You may have unwanted visitors this fall. These visitors are nibbling on your food, multiplying, and slowly taking over your home. They’re known as pantry pests. These pesky insects can be hidden from view for quite some time in your pantry and in your food. The dried foods they often infest include flour, cereal, pasta, baking mixes, grain products, cookies, crackers, powdered milk, dried fruit, nuts, seeds, popcorn, spices, pet food and cured meats.
Eventually, these pests get really comfortable and decide to let their presence be known. Some will chew their way out through paper, plastic and foil storage bags, and expand their living quarters by accumulating in pots, pans, and dishes. They may even take a stroll along your windowsills or fly right by you as they roam the interiors of your home.
Common types of pantry pests
Your most common pantry pests are certain types of beetles and moths. Four types of pantry pests that frequently appear include:
- Anobiidae Beetles, specifically the “Drugstore Beetle” and “Cigarette Beetle” species: Their nicknames should give you a clue about their preferred food choices. They have curved, reddish brown, oval shaped bodies that can even bore into wood. They will eat up every dry food in your pantry as well as your pet’s food. They will show up in your kids’ macaroni art, attic, pet food storage, garage, or utility room. They are strong flyers, and since they seek light, you’ll find them along your windowsills.
- Dermestid Beetles: If you come across cast-off skins with tiny little hairs or larvae that’s a bit fury, you’ve got them. The black and rust or solid black-colored species show up in the pantry, kitchen, garage, or utility room. These beetles eat anything that’s organic.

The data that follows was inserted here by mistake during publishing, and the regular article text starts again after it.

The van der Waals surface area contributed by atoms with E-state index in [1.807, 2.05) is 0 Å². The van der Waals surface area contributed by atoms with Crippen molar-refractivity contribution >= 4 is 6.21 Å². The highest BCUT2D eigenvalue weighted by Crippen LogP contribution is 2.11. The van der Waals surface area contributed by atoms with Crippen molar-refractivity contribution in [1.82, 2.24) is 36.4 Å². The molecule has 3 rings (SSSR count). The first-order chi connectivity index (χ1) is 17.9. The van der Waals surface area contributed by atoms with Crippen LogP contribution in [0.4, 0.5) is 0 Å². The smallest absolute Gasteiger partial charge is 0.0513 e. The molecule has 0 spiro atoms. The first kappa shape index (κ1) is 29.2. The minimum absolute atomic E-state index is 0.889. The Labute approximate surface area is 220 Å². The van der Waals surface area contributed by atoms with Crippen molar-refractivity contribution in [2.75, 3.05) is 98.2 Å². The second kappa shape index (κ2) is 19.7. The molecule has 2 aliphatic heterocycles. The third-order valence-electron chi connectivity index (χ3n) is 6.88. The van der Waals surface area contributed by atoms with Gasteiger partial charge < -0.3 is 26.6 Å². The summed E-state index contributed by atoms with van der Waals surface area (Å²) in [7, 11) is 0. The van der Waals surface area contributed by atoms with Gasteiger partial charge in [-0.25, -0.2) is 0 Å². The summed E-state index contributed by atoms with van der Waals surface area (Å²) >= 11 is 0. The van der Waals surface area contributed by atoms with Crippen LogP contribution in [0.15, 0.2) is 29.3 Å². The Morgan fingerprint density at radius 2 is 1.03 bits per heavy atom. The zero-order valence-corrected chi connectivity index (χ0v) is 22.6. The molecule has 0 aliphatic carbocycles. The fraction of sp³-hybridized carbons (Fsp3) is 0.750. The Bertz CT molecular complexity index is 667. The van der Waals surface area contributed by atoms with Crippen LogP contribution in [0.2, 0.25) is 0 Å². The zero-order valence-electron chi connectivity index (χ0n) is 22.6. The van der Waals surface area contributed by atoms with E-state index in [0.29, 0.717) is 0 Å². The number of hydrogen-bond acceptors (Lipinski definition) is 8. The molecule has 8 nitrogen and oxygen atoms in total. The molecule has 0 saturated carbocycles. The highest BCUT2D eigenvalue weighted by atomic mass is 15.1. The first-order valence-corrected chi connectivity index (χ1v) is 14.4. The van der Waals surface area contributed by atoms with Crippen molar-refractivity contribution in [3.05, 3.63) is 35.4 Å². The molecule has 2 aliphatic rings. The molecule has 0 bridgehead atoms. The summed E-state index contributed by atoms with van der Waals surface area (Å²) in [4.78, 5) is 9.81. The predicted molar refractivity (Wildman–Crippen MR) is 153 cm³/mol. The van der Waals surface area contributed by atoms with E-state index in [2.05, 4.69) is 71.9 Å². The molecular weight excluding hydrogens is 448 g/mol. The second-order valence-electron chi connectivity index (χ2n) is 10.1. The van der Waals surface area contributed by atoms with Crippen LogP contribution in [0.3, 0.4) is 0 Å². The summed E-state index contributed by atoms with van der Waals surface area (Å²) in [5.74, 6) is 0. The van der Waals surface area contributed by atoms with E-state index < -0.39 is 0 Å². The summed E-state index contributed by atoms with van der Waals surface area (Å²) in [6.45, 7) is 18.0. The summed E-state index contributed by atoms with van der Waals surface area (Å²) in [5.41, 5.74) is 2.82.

- Flour Beetles: These are usually reddish brown in color, and they’re not necessarily great flyers, you’ll likely find them crawling around in your flour.
- Indian Meal Moths: You’ll know them by their webbing and cocoons. They have pale gray, reddish brown and coppery wings. They eat everything and their larvae are found in cracks and crevices.
Since you didn’t invite them in, you may be wondering how these insects ended up in your home. Well, some have traveled a long way. They may have hitched a ride inside or on top of your food product as it was transferred from the food processing plant to your home. They could have crept into the food package through its folds and seams as it sat on the store shelf. Some grain-loving insects clung on for dear life when the grain was plucked from the plant. However, one thing to keep in mind is that these insects don’t like to be alone. They will reproduce, especially in food products that are left undisturbed on the shelf, and thrive for months.
Government limits for insect parts and rodent hair
Believe it or not, the Food and Drug Administration lets insect particles and rodent hair enter food, but the amount is miniscule and poses no health hazards. Some defects in food are unavoidable. The FDA sets extremely low limits, but it does happen.
How you can secure food products
Don’t let a pantry pest infestation surge. You can cut the length of their stay. Here are five tips we suggest for protecting your pantries from these types of pests:
- When you’re purchasing grain-based foods at the store, take a moment to inspect the food packaging for any insect activity.
- Keep foods in a tightly closed containers, but also determine which pantry foods can survive in the freezer or refrigerator if possible especially if you have experienced a recent infestation.
- Make it a habit to use older foods first and don’t let them stay in your pantry for longer than two months. Remember to stock your food pantry first in, first out.
- Wiping down or vacuuming the pantry shelves as part of your weekly cleaning routine is key to keeping pantry pests out. This way you can keep an eye out for any unusual activity, clean out food spills, discard infested food products and paper etc. Wipe down any crumbs and food particles that may have built up in the shelves.
- Use caulking to seal the cracks along the cupboards and pantry shelving to prevent easy access into cupboards and pantries.